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ISU Workforce Training offers CNA course onsite at Fort Hall

July 31, 2008
ISU Marketing and Communications

After months of work, the dream of offering an onsite Certified Nursing Assistant (CNA) course to residents of Fort Hall has become a reality. Through an extensive collaboration between Partners for Prosperity, Shoshone-Bannock tribal entities, and ISU Workforce Training, students can now complete more than half of their CNA training at the Human Resource Development Center in Fort Hall. Learning laboratory practices and clinicals will occur in Pocatello.

Fort Hall and the Shoshone-Bannock Tribes have larger-than-normal challenges in meeting local healthcare needs due to the lack of adequately trained community members and a growing population. This collaboration was created as an effort to “grow their own” health care providers while attempting to reduce unemployment and poverty. Because CNA training is a gateway to many other health-related training programs, it is the natural choice to offer a CNA training program first. If successful, there is potential for other training programs to be offered onsite in Fort Hall.

Meetings began in March between ISU Workforce Training, Partners for Prosperity (P4P), Fort Hall Community Health Nursing (CHN), Fort Hall Education, Employment & Training/Temporary Assistance for Needy Families (EET/TANF) department, and the Shoshone-Bannock Tribal Employment Rights Office (TERO). Several large and small group meetings were held to plan for anything possible that would promote or be a barrier to student success.

Potential students were invited to an orientation session on June 3 to discuss the class and allow streamlining of the application process.  After an extensive selection process, class started on June 24.  

“I am amazed at the effort and heart behind preparing for this class. From Donner Ellsworth’s (EET/TANF) genuine concern that we identify all barriers to success, to Judy McClanahan’s (P4P) numerous humble generosities, to Norma Wadsworth’s (CHN) seeking additional funding for clinical supplies, gas, and daycare, to community members offering free tutoring – all involved are going beyond the requirements of the job,” said Cheryl DenHartog, Workforce Training Health Programs Manager and instructor of the course.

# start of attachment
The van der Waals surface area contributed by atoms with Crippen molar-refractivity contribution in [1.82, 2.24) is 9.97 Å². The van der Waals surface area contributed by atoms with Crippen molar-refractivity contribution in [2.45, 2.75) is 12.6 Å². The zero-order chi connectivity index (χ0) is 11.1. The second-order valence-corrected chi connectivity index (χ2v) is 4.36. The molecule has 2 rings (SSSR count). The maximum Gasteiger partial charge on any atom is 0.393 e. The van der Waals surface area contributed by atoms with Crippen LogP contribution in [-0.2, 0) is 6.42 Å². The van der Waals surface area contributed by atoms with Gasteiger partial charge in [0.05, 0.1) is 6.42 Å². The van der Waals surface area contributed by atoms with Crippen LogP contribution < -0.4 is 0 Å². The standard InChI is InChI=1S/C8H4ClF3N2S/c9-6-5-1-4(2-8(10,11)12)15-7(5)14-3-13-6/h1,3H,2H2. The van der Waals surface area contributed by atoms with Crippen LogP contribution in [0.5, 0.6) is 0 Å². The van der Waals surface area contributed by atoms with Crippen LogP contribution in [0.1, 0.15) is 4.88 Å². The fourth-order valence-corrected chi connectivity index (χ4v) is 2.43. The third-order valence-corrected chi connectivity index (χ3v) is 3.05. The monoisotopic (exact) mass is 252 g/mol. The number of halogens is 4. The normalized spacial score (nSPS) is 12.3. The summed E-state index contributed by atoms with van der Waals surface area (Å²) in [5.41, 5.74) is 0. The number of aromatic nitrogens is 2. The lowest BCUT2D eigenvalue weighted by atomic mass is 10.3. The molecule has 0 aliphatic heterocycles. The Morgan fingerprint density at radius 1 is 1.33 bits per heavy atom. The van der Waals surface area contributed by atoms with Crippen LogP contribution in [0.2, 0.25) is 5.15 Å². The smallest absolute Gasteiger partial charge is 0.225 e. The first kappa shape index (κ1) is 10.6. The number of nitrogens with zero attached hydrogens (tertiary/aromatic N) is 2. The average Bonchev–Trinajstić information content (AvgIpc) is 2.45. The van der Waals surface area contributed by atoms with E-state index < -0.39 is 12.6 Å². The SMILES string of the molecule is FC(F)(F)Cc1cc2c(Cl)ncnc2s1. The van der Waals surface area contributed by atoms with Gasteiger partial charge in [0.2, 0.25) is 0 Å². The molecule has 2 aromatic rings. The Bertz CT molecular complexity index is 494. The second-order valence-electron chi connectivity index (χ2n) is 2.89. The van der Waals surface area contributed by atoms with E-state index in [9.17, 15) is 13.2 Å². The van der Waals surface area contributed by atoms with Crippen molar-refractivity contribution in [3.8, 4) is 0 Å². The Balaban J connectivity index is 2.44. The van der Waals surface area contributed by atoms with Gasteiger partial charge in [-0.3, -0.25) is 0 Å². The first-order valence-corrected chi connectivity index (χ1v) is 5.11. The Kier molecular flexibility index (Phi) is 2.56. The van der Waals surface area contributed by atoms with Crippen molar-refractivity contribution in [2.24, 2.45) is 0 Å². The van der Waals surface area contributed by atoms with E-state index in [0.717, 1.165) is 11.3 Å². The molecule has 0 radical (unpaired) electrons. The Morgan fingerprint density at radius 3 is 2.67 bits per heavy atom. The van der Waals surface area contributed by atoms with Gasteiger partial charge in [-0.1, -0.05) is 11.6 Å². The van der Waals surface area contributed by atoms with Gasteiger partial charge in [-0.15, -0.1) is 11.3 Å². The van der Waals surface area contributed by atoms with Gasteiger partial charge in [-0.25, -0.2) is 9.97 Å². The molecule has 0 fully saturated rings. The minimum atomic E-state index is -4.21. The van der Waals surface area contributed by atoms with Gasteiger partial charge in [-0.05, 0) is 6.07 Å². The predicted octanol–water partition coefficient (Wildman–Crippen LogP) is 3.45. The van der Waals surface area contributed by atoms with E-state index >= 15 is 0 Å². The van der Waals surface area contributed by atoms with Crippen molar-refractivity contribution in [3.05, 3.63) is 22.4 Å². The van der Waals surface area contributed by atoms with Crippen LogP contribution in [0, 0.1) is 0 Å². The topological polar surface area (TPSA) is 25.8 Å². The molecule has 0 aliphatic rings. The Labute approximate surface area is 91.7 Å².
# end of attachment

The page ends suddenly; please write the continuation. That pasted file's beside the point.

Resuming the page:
These efforts do not go unrecognized by the students. “I don’t think I have seen the level of group-wide hard work that I have seen in this class. All students come to class eager to learn and ready to do what it takes to succeed.  Comments reflect that they appreciate the confidence all parties have in them and gratitude for funding provided,” said DenHartog.

“Partners for Prosperity is proud to be part of this pilot project on the Fort Hall Reservation, and is extremely proud of the students who are putting forth the biggest effort. They are bright, intelligent women who are dedicated to taking a step up in their careers,” said Judy McClanahan, Partners for Prosperity, Adult Education & Training Working Group facilitator. “Cheryl DenHartog is an amazing instructor who instills the desire to succeed in each of her students.”

There are currently 18 students in the class. Students are expected to finish the class in late August.

“We are very excited about this partnership,” said Joseph Fleishman Director of Workforce Training at ISU.  “We are committed to providing quality educational programming that will enable our students to enjoy a higher quality of life.  We look forward to offering several new educational programs on site at Fort Hall in the immediate future.”


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